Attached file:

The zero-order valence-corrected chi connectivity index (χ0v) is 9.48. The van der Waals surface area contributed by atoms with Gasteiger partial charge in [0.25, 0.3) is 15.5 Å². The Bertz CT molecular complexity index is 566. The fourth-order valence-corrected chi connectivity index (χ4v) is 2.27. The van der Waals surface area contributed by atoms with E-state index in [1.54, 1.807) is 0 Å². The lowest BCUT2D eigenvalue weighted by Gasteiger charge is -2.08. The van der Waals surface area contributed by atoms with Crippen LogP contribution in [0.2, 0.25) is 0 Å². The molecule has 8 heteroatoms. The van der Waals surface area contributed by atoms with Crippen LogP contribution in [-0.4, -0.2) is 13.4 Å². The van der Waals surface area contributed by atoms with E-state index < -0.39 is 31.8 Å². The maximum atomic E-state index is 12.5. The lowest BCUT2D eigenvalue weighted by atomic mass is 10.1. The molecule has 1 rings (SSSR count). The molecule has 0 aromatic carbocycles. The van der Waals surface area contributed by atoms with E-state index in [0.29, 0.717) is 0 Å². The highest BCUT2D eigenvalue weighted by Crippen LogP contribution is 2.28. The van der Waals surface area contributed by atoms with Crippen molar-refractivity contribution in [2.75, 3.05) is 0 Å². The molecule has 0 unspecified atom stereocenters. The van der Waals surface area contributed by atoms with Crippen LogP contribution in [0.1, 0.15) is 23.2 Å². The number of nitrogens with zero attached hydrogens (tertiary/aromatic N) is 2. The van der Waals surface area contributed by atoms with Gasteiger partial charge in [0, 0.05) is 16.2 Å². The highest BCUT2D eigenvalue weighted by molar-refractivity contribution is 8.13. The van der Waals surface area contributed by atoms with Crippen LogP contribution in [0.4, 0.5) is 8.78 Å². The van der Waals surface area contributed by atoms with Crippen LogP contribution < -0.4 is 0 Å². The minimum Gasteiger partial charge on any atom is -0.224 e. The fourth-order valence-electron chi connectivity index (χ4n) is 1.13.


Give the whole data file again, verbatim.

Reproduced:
The zero-order valence-corrected chi connectivity index (χ0v) is 9.48. The van der Waals surface area contributed by atoms with Gasteiger partial charge in [0.25, 0.3) is 15.5 Å². The Bertz CT molecular complexity index is 566. The fourth-order valence-corrected chi connectivity index (χ4v) is 2.27. The van der Waals surface area contributed by atoms with E-state index in [1.54, 1.807) is 0 Å². The lowest BCUT2D eigenvalue weighted by Gasteiger charge is -2.08. The van der Waals surface area contributed by atoms with Crippen LogP contribution in [0.2, 0.25) is 0 Å². The molecule has 8 heteroatoms. The van der Waals surface area contributed by atoms with Crippen LogP contribution in [-0.4, -0.2) is 13.4 Å². The van der Waals surface area contributed by atoms with E-state index < -0.39 is 31.8 Å². The maximum atomic E-state index is 12.5. The lowest BCUT2D eigenvalue weighted by atomic mass is 10.1. The molecule has 1 rings (SSSR count). The molecule has 0 aromatic carbocycles. The van der Waals surface area contributed by atoms with E-state index in [0.29, 0.717) is 0 Å². The highest BCUT2D eigenvalue weighted by Crippen LogP contribution is 2.28. The van der Waals surface area contributed by atoms with Crippen molar-refractivity contribution in [2.75, 3.05) is 0 Å². The molecule has 0 unspecified atom stereocenters. The van der Waals surface area contributed by atoms with Crippen LogP contribution in [0.1, 0.15) is 23.2 Å². The number of nitrogens with zero attached hydrogens (tertiary/aromatic N) is 2. The van der Waals surface area contributed by atoms with Gasteiger partial charge in [0, 0.05) is 16.2 Å². The highest BCUT2D eigenvalue weighted by molar-refractivity contribution is 8.13. The van der Waals surface area contributed by atoms with Crippen LogP contribution in [0.4, 0.5) is 8.78 Å². The van der Waals surface area contributed by atoms with Crippen LogP contribution < -0.4 is 0 Å². The minimum Gasteiger partial charge on any atom is -0.224 e. The fourth-order valence-electron chi connectivity index (χ4n) is 1.13.